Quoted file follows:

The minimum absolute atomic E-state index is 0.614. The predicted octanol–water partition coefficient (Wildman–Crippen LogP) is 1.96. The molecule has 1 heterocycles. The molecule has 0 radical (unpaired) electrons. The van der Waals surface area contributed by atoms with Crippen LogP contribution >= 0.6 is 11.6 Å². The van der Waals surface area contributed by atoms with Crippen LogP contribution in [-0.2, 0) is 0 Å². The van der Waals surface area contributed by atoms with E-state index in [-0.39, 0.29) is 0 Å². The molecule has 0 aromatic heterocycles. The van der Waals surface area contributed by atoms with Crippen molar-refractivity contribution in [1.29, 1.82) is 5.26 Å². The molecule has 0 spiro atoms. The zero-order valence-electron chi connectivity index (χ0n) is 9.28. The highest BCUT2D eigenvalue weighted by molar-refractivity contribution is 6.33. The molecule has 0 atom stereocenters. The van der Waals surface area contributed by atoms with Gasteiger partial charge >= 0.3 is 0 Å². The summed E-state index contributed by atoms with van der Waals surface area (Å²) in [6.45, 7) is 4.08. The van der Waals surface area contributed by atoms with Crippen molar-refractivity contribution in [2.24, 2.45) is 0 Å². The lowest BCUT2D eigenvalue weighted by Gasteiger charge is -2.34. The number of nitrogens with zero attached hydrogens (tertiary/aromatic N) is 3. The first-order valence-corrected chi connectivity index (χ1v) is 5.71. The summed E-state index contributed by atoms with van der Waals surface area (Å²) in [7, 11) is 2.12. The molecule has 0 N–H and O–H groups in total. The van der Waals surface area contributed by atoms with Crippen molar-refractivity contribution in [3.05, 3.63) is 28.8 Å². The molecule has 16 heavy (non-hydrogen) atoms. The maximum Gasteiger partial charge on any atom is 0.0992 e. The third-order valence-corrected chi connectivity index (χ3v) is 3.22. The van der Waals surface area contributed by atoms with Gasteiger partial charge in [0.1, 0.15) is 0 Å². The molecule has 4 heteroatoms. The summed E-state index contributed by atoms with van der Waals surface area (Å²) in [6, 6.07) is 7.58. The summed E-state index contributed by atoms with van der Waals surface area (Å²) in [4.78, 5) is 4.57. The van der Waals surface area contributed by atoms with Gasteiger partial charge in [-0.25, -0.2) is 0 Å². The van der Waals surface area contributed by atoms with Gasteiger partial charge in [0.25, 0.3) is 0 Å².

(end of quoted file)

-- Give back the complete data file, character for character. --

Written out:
The minimum absolute atomic E-state index is 0.614. The predicted octanol–water partition coefficient (Wildman–Crippen LogP) is 1.96. The molecule has 1 heterocycles. The molecule has 0 radical (unpaired) electrons. The van der Waals surface area contributed by atoms with Crippen LogP contribution >= 0.6 is 11.6 Å². The van der Waals surface area contributed by atoms with Crippen LogP contribution in [-0.2, 0) is 0 Å². The van der Waals surface area contributed by atoms with E-state index in [-0.39, 0.29) is 0 Å². The molecule has 0 aromatic heterocycles. The van der Waals surface area contributed by atoms with Crippen molar-refractivity contribution in [1.29, 1.82) is 5.26 Å². The molecule has 0 spiro atoms. The zero-order valence-electron chi connectivity index (χ0n) is 9.28. The highest BCUT2D eigenvalue weighted by molar-refractivity contribution is 6.33. The molecule has 0 atom stereocenters. The van der Waals surface area contributed by atoms with Gasteiger partial charge >= 0.3 is 0 Å². The summed E-state index contributed by atoms with van der Waals surface area (Å²) in [6.45, 7) is 4.08. The van der Waals surface area contributed by atoms with Crippen molar-refractivity contribution in [2.24, 2.45) is 0 Å². The lowest BCUT2D eigenvalue weighted by Gasteiger charge is -2.34. The number of nitrogens with zero attached hydrogens (tertiary/aromatic N) is 3. The first-order valence-corrected chi connectivity index (χ1v) is 5.71. The summed E-state index contributed by atoms with van der Waals surface area (Å²) in [7, 11) is 2.12. The molecule has 0 N–H and O–H groups in total. The van der Waals surface area contributed by atoms with Crippen molar-refractivity contribution in [3.05, 3.63) is 28.8 Å². The molecule has 16 heavy (non-hydrogen) atoms. The maximum Gasteiger partial charge on any atom is 0.0992 e. The third-order valence-corrected chi connectivity index (χ3v) is 3.22. The van der Waals surface area contributed by atoms with Gasteiger partial charge in [0.1, 0.15) is 0 Å². The molecule has 4 heteroatoms. The summed E-state index contributed by atoms with van der Waals surface area (Å²) in [6, 6.07) is 7.58. The summed E-state index contributed by atoms with van der Waals surface area (Å²) in [4.78, 5) is 4.57. The van der Waals surface area contributed by atoms with Gasteiger partial charge in [-0.25, -0.2) is 0 Å². The van der Waals surface area contributed by atoms with Gasteiger partial charge in [0.25, 0.3) is 0 Å².